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Discussion Starter #1
Wow, take a look at the Celica forums. There are several supercharger kits already available for the 2ZZ-GE engine. I'm sure somone will get around to adapting it to the Elise. Looks like the most radical kits will be putting out 300HP/ 230ft-lbs. Yikes that'll provide motivation for the Elise. Might be worth the 75-100lbs.
 

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Discussion Starter #3
You got that right. The Celica isn't that big either though. Better chance with a supercharger than a turbo kit. At least you don't have to worry about the intercooler and all that extra heat.
 

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A supercharger setup still needs an intercooler for the same reasons a turbo does (compressing the air increases temperature). Low boost systems, either supercharger OR turbocharger, often do not use an intercooler to keep cost down.
 

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Discussion Starter #5
Most of the supercharger do run lower boost (0.5 bar) You are also not running the air thru super hot turbo. Mine glows red after a spirited drive. Imagine what that does to the air intake.
 

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The supercharger kit for the Miata 1.8L engine that makes 280-300HP does so by using an intercooler. There is a much lower powered version which omits the intercooler and runs at lower boost.
 

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Discussion Starter #7
An intercooler would be tough to fit in that engine bay. We'll have to wait and see what becomes available. One fear I have is the aftermarket might not be attracted to the Elise because of the low volume.
 

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ARGH ok people turbos, even glowing red, do very little to the air temp going into the engine while actually driving. Turbos of the 80s are a different story...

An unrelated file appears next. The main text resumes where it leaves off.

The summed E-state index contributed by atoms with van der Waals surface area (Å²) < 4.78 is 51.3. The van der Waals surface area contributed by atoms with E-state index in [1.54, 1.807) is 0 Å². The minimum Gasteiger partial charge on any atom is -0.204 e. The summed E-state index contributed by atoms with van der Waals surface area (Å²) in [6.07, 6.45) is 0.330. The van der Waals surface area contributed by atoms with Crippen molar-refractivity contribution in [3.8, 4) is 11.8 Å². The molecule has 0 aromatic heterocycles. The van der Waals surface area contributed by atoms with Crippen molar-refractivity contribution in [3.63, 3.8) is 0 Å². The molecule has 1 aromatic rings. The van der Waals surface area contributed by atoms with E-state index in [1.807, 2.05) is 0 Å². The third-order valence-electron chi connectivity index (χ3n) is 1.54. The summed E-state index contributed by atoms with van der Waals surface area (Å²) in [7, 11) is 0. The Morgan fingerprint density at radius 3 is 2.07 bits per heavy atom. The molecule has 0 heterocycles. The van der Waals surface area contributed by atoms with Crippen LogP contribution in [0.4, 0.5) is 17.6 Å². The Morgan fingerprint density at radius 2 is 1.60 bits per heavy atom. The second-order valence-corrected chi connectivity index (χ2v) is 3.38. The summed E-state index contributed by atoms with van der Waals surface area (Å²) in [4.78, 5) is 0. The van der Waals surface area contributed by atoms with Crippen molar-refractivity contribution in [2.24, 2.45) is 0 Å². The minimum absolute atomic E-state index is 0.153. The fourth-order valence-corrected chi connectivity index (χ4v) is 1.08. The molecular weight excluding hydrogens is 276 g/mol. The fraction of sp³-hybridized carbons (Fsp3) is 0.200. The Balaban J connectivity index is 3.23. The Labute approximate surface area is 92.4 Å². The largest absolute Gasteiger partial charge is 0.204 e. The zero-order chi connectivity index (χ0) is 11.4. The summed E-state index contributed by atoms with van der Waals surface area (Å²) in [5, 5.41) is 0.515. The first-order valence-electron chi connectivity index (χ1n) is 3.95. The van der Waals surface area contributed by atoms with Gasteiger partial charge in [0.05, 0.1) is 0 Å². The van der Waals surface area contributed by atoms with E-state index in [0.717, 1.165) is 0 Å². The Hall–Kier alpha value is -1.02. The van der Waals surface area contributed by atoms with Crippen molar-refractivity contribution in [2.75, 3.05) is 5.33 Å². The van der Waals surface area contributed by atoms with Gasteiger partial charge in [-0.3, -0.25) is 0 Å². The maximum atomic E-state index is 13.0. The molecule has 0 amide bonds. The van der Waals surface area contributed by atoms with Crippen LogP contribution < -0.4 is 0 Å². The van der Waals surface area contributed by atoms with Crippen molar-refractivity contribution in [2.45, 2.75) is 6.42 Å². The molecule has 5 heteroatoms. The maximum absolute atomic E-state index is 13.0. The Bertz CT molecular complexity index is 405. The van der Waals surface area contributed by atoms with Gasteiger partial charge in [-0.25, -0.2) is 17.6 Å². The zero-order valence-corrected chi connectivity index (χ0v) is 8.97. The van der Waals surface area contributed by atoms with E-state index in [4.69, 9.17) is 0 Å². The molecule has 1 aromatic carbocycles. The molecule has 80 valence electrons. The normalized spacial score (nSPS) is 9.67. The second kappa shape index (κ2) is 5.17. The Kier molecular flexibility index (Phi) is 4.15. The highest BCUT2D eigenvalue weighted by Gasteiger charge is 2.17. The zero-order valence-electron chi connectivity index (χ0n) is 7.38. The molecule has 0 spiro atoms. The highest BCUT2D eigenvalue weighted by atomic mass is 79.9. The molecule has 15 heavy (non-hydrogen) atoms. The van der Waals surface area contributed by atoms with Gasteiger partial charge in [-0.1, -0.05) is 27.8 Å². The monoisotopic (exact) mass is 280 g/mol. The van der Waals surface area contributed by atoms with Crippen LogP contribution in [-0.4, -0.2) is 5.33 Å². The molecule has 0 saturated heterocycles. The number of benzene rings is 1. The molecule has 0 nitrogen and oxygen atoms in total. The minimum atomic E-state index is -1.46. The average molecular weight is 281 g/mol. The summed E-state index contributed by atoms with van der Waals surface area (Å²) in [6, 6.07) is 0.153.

All of todays turbos are cooled by at least oil, and most by both oil and water. The compressor side of the turbo actually only raises the temp of the air by a very small amount in terms of radiated heat due to the cooling, and the design. Think about it this way, you have relatively little surface area with a massive amount of air flowing through letting only a small amount of heat (per volume of air) transfer. So in that respect turbos and superchargers are fairly similar.

In general turbos are MORE efficient than superchargers in terms of how much they heat up the air by compression, plus they do it over a very large rpm range and are easily controllable though wastegates etc. Some superchargers however can be more heat efficient, but are limited to specific amounts of airflow (not boost) at specific rpms. So in a high revving engine, you normally have a boost falloff as you get higher in the range, where a turbo will keep you boosting all the way up to redline.

BOTH a supercharger and a turbocharger SHOULD have an intercooler, especially in a situation where the car will be on the track. Anyone here looking at getting an elise and never tracking it?

The only real advantage to a supercharger is where you put it. Drag cars use turbos because they run at Xrpm for 5 seconds, then they rebuild the motor. Turbos take a small amount of time to "spool" and on the racetrack thats fine, on the 1/4 mile it can really hurt you, even if your overall hp could be higher with lower temps going into the engine. If the turbos are sized properly for your car/torque/hp requirements you probably wont even notice the lag (doing its intended purpose. A race prepped car will lag on the street, though the track it will be perfect)

Scot
 

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Discussion Starter #9
Sounds reasonable bit it's hard for me to believe the heat from the turbo doesn't contribute to the intake temp. The oil to the turbo acts as a lubricant for the turbine shaft connecting the exhaust turbine and compressor. The water cools the turbo enough so that the oil doesn't congele but does little else. The entire casing on my turbo glows red hot after a spirited run. In fact you should see all the heat sheilding around my turbo in the engine bay. Does a supercharger get that hot? I can't imagine all that heat doesn't contribute somewhat to the intake temps. I understand you are moving a fair amount of air but I imagine the whole intake side becomes fairly quickly heat soaked not just the compressor. If the supercharger generates less heat, it may be the way to go for the Elise. Heat may be a problem with the midengine layout.